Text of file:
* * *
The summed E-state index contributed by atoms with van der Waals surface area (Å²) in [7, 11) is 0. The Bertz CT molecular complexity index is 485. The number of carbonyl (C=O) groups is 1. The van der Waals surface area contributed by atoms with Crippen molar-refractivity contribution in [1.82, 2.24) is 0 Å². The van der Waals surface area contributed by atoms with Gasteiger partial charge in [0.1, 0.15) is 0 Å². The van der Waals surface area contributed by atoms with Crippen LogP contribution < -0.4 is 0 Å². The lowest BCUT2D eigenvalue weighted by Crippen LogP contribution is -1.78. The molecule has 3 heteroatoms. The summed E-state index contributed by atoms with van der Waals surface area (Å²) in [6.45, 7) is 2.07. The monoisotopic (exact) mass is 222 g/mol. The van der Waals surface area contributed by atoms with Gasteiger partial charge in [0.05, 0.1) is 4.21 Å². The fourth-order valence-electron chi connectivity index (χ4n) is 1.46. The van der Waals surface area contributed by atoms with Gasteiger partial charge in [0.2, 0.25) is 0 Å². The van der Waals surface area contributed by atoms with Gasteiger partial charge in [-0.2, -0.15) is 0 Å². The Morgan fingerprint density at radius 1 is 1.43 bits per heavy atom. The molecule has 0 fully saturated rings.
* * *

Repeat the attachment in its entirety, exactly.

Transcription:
The summed E-state index contributed by atoms with van der Waals surface area (Å²) in [7, 11) is 0. The Bertz CT molecular complexity index is 485. The number of carbonyl (C=O) groups is 1. The van der Waals surface area contributed by atoms with Crippen molar-refractivity contribution in [1.82, 2.24) is 0 Å². The van der Waals surface area contributed by atoms with Gasteiger partial charge in [0.1, 0.15) is 0 Å². The van der Waals surface area contributed by atoms with Crippen LogP contribution < -0.4 is 0 Å². The lowest BCUT2D eigenvalue weighted by Crippen LogP contribution is -1.78. The molecule has 3 heteroatoms. The summed E-state index contributed by atoms with van der Waals surface area (Å²) in [6.45, 7) is 2.07. The monoisotopic (exact) mass is 222 g/mol. The van der Waals surface area contributed by atoms with Gasteiger partial charge in [0.05, 0.1) is 4.21 Å². The fourth-order valence-electron chi connectivity index (χ4n) is 1.46. The van der Waals surface area contributed by atoms with Gasteiger partial charge in [0.2, 0.25) is 0 Å². The van der Waals surface area contributed by atoms with Gasteiger partial charge in [-0.2, -0.15) is 0 Å². The Morgan fingerprint density at radius 1 is 1.43 bits per heavy atom. The molecule has 0 fully saturated rings.